We study the polarized quark hadronization in a Monte Carlo (MC) framework based on the recent extension of the quark-jet framework, where a self-consistent treatment of the quark polarization transfer in a sequential hadronization picture has been presented. Here, we first adopt this approach for MC simulations of the hadronization process with a finite number of produced hadrons, expressing the relevant probabilities in terms of the eight leading twist quark-to-quark transverse-momentum-dependent (TMD) splitting functions (SFs) for elementary q →q'+h transition. We present explicit expressions for the unpolarized and Collins fragmentation functions (FFs) of unpolarized hadrons emitted at rank 2. Further, we demonstrate that all the current spectator-type model calculations of the leading twist quark-to-quark TMD SFs violate the positivity constraints, and we propose a quark model based ansatz for these input functions that circumvents the problem. We validate our MC framework by explicitly proving the absence of unphysical azimuthal modulations of the computed polarized FFs, and by precisely reproducing the earlier derived explicit results for rank-2 pions. Finally, we present the full results for pion unpolarized and Collins FFs, as well as the corresponding analyzing powers from high statistics MC simulations with a large number of produced hadrons for two different model input elementary SFs. The results for both sets of input functions exhibit the same general features of an opposite signed Collins function for favored and unfavored channels at large z and, at the same time, demonstrate the flexibility of the quark-jet framework by producing significantly different dependences of the results at mid to low z for the two model inputs.
kmos: A lattice kinetic Monte Carlo framework
Hoffmann, Max J.; Matera, Sebastian; Reuter, Karsten
2014-07-01
Kinetic Monte Carlo (kMC) simulations have emerged as a key tool for microkinetic modeling in heterogeneous catalysis and other materials applications. Systems, where site-specificity of all elementary reactions allows a mapping onto a lattice of discrete active sites, can be addressed within the particularly efficient lattice kMC approach. To this end we describe the versatile kmos software package, which offers a most user-friendly implementation, execution, and evaluation of lattice kMC models of arbitrary complexity in one- to three-dimensional lattice systems, involving multiple active sites in periodic or aperiodic arrangements, as well as site-resolved pairwise and higher-order lateral interactions. Conceptually, kmos achieves a maximum runtime performance which is essentially independent of lattice size by generating code for the efficiency-determining local update of available events that is optimized for a defined kMC model. For this model definition and the control of all runtime and evaluation aspects kmos offers a high-level application programming interface. Usage proceeds interactively, via scripts, or a graphical user interface, which visualizes the model geometry, the lattice occupations and rates of selected elementary reactions, while allowing on-the-fly changes of simulation parameters. We demonstrate the performance and scaling of kmos with the application to kMC models for surface catalytic processes, where for given operation conditions (temperature and partial pressures of all reactants) central simulation outcomes are catalytic activity and selectivities, surface composition, and mechanistic insight into the occurrence of individual elementary processes in the reaction network.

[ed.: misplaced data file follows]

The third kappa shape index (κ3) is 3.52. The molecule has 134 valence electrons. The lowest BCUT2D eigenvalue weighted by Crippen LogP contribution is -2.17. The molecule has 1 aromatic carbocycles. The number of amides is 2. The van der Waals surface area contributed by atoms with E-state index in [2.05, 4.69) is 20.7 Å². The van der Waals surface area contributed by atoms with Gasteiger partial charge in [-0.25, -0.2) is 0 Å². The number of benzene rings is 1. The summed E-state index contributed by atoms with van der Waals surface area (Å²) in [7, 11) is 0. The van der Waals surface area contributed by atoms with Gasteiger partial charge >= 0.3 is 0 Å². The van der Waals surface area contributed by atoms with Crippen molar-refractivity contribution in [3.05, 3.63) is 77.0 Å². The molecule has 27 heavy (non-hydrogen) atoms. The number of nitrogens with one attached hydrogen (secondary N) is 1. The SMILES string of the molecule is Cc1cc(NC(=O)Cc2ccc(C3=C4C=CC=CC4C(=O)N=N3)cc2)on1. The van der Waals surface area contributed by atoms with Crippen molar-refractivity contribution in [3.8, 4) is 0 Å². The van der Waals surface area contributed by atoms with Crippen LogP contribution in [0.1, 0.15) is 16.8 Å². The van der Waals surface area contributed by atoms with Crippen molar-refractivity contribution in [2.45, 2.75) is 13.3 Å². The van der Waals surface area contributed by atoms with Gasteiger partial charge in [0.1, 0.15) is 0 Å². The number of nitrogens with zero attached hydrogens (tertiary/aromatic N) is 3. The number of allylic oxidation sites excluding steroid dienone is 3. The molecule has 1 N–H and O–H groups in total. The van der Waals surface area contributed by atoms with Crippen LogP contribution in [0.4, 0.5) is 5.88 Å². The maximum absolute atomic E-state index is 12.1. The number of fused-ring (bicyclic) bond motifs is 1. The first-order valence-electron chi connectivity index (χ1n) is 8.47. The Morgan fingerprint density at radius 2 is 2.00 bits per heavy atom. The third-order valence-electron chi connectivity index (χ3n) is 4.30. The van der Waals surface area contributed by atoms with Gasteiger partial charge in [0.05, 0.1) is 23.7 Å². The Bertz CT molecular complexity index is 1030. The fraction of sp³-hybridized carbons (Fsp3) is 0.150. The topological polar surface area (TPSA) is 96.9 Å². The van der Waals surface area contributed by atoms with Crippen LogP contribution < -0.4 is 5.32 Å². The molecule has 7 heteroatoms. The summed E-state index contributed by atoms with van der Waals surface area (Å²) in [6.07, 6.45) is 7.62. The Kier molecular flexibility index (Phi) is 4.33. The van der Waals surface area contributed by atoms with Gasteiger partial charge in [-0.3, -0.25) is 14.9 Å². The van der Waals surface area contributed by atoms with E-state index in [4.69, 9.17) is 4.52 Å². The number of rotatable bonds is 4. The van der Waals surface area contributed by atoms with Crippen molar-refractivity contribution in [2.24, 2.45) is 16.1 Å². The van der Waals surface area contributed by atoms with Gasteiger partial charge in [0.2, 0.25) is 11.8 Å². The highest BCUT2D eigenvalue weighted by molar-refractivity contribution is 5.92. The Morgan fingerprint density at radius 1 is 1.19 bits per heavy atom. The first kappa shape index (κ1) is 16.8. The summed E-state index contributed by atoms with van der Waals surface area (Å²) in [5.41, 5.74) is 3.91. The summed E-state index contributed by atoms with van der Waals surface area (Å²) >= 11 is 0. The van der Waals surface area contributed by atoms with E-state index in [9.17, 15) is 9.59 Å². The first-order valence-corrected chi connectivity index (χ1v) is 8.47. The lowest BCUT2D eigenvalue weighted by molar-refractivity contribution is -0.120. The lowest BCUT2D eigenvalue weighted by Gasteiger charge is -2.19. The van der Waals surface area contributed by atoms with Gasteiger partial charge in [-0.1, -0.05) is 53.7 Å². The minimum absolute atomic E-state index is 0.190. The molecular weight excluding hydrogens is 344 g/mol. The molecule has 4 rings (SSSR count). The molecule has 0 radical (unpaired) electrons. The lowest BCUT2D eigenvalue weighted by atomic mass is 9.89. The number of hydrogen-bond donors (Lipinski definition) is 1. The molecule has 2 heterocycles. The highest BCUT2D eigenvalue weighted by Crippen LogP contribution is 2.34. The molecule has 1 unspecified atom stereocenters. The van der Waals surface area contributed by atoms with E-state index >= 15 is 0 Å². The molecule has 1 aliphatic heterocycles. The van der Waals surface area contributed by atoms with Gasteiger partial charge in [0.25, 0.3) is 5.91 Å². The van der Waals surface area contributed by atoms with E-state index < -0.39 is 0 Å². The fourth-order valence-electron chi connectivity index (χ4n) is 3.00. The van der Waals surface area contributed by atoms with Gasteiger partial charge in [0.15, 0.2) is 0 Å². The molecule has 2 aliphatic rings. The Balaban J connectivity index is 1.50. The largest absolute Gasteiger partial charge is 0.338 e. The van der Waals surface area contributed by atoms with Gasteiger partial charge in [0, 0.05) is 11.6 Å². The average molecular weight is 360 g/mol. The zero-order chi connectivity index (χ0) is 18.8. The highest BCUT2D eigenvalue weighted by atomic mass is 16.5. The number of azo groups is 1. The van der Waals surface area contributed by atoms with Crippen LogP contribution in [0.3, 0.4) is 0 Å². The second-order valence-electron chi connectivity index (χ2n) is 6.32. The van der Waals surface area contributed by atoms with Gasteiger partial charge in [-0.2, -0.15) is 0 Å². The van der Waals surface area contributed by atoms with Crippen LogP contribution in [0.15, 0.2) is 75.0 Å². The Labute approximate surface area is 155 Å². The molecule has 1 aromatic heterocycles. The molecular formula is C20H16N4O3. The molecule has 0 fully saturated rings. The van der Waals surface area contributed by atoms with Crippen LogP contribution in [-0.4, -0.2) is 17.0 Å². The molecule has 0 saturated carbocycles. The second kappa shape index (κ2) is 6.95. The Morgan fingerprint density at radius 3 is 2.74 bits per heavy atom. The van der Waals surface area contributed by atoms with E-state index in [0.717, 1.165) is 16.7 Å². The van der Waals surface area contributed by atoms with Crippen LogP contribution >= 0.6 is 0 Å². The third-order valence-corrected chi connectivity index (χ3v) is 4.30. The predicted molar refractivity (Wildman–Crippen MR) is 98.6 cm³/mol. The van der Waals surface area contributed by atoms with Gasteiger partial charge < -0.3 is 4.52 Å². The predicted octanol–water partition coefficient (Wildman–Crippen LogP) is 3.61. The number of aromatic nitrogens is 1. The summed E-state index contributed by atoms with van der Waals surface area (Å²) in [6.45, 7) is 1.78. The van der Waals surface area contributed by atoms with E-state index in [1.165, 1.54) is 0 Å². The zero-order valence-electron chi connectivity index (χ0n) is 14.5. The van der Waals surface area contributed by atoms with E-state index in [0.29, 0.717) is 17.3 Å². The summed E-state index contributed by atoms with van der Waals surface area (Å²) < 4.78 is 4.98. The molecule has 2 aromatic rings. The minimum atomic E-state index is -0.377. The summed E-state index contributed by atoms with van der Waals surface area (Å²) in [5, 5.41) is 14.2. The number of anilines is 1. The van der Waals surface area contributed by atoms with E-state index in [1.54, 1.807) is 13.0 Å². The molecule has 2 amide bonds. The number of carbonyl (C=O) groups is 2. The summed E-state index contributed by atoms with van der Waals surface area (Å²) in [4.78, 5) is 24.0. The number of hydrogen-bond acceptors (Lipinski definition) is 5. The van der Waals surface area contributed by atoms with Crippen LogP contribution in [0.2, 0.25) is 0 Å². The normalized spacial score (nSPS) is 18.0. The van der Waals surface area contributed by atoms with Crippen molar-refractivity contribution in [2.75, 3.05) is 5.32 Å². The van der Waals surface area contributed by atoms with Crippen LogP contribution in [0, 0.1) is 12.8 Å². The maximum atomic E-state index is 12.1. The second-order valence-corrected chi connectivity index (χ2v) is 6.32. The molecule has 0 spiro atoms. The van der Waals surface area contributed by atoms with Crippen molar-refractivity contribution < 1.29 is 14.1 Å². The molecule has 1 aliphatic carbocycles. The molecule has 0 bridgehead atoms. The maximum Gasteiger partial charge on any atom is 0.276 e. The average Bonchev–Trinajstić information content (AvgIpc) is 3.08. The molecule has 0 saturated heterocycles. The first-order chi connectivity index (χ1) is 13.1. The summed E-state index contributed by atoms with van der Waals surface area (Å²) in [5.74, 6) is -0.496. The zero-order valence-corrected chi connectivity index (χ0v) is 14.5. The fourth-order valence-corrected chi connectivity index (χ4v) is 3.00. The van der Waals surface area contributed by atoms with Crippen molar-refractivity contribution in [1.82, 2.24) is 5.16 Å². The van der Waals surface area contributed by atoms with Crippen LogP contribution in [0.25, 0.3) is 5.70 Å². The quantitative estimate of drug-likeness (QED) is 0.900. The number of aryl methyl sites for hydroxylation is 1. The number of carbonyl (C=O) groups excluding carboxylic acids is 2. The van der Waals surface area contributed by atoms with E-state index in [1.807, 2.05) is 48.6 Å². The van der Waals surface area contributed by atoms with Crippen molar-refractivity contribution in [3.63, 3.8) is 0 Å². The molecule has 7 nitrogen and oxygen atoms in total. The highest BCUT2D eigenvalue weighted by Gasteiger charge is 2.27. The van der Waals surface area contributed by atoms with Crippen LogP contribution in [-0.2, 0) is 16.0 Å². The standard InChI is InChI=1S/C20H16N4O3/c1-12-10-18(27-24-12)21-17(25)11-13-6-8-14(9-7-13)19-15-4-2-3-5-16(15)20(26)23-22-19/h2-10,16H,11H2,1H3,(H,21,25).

Perturbation Monte Carlo methods for tissue structure alterations.
Nguyen, Jennifer; Hayakawa, Carole K; Mourant, Judith R; Spanier, Jerome
2013-01-01
This paper describes an extension of the perturbation Monte Carlo method to model light transport when the phase function is arbitrarily perturbed. Current perturbation Monte Carlo methods allow perturbation of both the scattering and absorption coefficients, however, the phase function can not be varied. The more complex method we develop and test here is not limited in this way. We derive a rigorous perturbation Monte Carlo extension that can be applied to a large family of important biomedical light transport problems and demonstrate its greater computational efficiency compared with using conventional Monte Carlo simulations to produce forward transport problem solutions. The gains of the perturbation method occur because only a single baseline Monte Carlo simulation is needed to obtain forward solutions to other closely related problems whose input is described by perturbing one or more parameters from the input of the baseline problem. The new perturbation Monte Carlo methods are tested using tissue light scattering parameters relevant to epithelia where many tumors originate. The tissue model has parameters for the number density and average size of three classes of scatterers; whole nuclei, organelles such as lysosomes and mitochondria, and small particles such as ribosomes or large protein complexes. When these parameters or the wavelength is varied the scattering coefficient and the phase function vary. Perturbation calculations give accurate results over variations of ∼15-25% of the scattering parameters.
A Survey on Multilevel Monte Carlo for European Options
Directory of Open Access Journals (Sweden)
Masoud Moharamnejad
2016-03-01